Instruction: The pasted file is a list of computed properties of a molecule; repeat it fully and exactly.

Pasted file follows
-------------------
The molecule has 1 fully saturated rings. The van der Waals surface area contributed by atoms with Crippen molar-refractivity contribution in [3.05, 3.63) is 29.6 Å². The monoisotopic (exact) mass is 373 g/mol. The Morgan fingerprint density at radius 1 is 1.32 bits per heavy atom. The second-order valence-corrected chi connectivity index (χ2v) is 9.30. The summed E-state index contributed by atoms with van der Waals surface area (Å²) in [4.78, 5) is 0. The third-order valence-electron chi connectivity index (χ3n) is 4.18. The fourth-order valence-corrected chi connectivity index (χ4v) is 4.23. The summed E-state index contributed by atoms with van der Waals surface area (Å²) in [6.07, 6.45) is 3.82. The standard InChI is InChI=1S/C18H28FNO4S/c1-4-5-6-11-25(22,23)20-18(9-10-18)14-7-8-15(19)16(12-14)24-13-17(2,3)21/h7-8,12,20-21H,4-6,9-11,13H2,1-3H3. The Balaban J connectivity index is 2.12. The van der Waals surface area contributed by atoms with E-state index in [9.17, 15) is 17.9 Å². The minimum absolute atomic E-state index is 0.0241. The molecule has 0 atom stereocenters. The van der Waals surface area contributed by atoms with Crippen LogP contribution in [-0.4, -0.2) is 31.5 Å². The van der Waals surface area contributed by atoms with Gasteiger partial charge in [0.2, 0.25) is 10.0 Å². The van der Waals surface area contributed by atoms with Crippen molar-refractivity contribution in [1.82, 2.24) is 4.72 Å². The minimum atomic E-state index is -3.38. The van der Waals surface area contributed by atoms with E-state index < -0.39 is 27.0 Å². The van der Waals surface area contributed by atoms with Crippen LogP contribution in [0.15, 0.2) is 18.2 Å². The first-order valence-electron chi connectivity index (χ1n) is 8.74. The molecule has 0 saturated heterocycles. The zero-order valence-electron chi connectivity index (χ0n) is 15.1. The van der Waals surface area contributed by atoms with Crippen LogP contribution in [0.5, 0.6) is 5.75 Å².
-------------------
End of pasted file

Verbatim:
The molecule has 1 fully saturated rings. The van der Waals surface area contributed by atoms with Crippen molar-refractivity contribution in [3.05, 3.63) is 29.6 Å². The monoisotopic (exact) mass is 373 g/mol. The Morgan fingerprint density at radius 1 is 1.32 bits per heavy atom. The second-order valence-corrected chi connectivity index (χ2v) is 9.30. The summed E-state index contributed by atoms with van der Waals surface area (Å²) in [4.78, 5) is 0. The third-order valence-electron chi connectivity index (χ3n) is 4.18. The fourth-order valence-corrected chi connectivity index (χ4v) is 4.23. The summed E-state index contributed by atoms with van der Waals surface area (Å²) in [6.07, 6.45) is 3.82. The standard InChI is InChI=1S/C18H28FNO4S/c1-4-5-6-11-25(22,23)20-18(9-10-18)14-7-8-15(19)16(12-14)24-13-17(2,3)21/h7-8,12,20-21H,4-6,9-11,13H2,1-3H3. The Balaban J connectivity index is 2.12. The van der Waals surface area contributed by atoms with E-state index in [9.17, 15) is 17.9 Å². The minimum absolute atomic E-state index is 0.0241. The molecule has 0 atom stereocenters. The van der Waals surface area contributed by atoms with Crippen LogP contribution in [-0.4, -0.2) is 31.5 Å². The van der Waals surface area contributed by atoms with Gasteiger partial charge in [0.2, 0.25) is 10.0 Å². The van der Waals surface area contributed by atoms with Crippen molar-refractivity contribution in [1.82, 2.24) is 4.72 Å². The minimum atomic E-state index is -3.38. The van der Waals surface area contributed by atoms with E-state index < -0.39 is 27.0 Å². The van der Waals surface area contributed by atoms with Crippen LogP contribution in [0.15, 0.2) is 18.2 Å². The first-order valence-electron chi connectivity index (χ1n) is 8.74. The molecule has 0 saturated heterocycles. The zero-order valence-electron chi connectivity index (χ0n) is 15.1. The van der Waals surface area contributed by atoms with Crippen LogP contribution in [0.5, 0.6) is 5.75 Å².